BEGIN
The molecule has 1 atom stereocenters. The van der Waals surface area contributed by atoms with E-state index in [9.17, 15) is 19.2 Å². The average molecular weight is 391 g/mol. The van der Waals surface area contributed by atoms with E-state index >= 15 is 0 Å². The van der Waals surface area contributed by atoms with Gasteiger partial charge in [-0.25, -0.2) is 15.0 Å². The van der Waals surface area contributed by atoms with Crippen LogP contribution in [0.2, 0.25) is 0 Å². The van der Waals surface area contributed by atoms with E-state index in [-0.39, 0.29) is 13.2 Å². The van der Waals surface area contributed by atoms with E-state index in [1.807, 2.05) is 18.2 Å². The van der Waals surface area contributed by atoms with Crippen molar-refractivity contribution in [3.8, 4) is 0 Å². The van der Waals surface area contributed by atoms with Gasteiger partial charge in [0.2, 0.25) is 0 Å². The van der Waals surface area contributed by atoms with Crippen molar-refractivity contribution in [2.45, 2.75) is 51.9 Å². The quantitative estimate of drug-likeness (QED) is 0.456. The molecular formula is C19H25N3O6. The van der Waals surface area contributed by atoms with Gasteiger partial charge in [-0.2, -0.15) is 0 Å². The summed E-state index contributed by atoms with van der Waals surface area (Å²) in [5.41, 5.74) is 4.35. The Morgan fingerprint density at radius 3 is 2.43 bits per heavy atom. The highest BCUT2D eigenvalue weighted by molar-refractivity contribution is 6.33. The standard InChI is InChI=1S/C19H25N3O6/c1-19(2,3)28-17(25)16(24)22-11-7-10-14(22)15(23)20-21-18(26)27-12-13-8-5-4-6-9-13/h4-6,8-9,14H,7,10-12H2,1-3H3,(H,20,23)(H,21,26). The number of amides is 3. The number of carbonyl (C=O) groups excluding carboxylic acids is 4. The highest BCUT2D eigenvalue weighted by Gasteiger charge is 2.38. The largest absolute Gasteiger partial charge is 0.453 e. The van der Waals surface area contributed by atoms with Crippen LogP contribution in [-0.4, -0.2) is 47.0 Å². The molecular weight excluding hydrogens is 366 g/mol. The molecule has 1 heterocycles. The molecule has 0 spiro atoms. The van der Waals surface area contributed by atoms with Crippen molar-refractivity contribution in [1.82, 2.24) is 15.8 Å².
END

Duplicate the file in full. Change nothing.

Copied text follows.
The molecule has 1 atom stereocenters. The van der Waals surface area contributed by atoms with E-state index in [9.17, 15) is 19.2 Å². The average molecular weight is 391 g/mol. The van der Waals surface area contributed by atoms with E-state index >= 15 is 0 Å². The van der Waals surface area contributed by atoms with Gasteiger partial charge in [-0.25, -0.2) is 15.0 Å². The van der Waals surface area contributed by atoms with Crippen LogP contribution in [0.2, 0.25) is 0 Å². The van der Waals surface area contributed by atoms with E-state index in [-0.39, 0.29) is 13.2 Å². The van der Waals surface area contributed by atoms with E-state index in [1.807, 2.05) is 18.2 Å². The van der Waals surface area contributed by atoms with Crippen molar-refractivity contribution in [3.8, 4) is 0 Å². The van der Waals surface area contributed by atoms with Gasteiger partial charge in [0.2, 0.25) is 0 Å². The van der Waals surface area contributed by atoms with Crippen molar-refractivity contribution in [2.45, 2.75) is 51.9 Å². The quantitative estimate of drug-likeness (QED) is 0.456. The molecular formula is C19H25N3O6. The van der Waals surface area contributed by atoms with Gasteiger partial charge in [-0.2, -0.15) is 0 Å². The summed E-state index contributed by atoms with van der Waals surface area (Å²) in [5.41, 5.74) is 4.35. The Morgan fingerprint density at radius 3 is 2.43 bits per heavy atom. The highest BCUT2D eigenvalue weighted by molar-refractivity contribution is 6.33. The standard InChI is InChI=1S/C19H25N3O6/c1-19(2,3)28-17(25)16(24)22-11-7-10-14(22)15(23)20-21-18(26)27-12-13-8-5-4-6-9-13/h4-6,8-9,14H,7,10-12H2,1-3H3,(H,20,23)(H,21,26). The number of amides is 3. The number of carbonyl (C=O) groups excluding carboxylic acids is 4. The highest BCUT2D eigenvalue weighted by Gasteiger charge is 2.38. The largest absolute Gasteiger partial charge is 0.453 e. The van der Waals surface area contributed by atoms with Crippen LogP contribution in [-0.4, -0.2) is 47.0 Å². The molecular weight excluding hydrogens is 366 g/mol. The molecule has 1 heterocycles. The molecule has 0 spiro atoms. The van der Waals surface area contributed by atoms with Crippen molar-refractivity contribution in [1.82, 2.24) is 15.8 Å².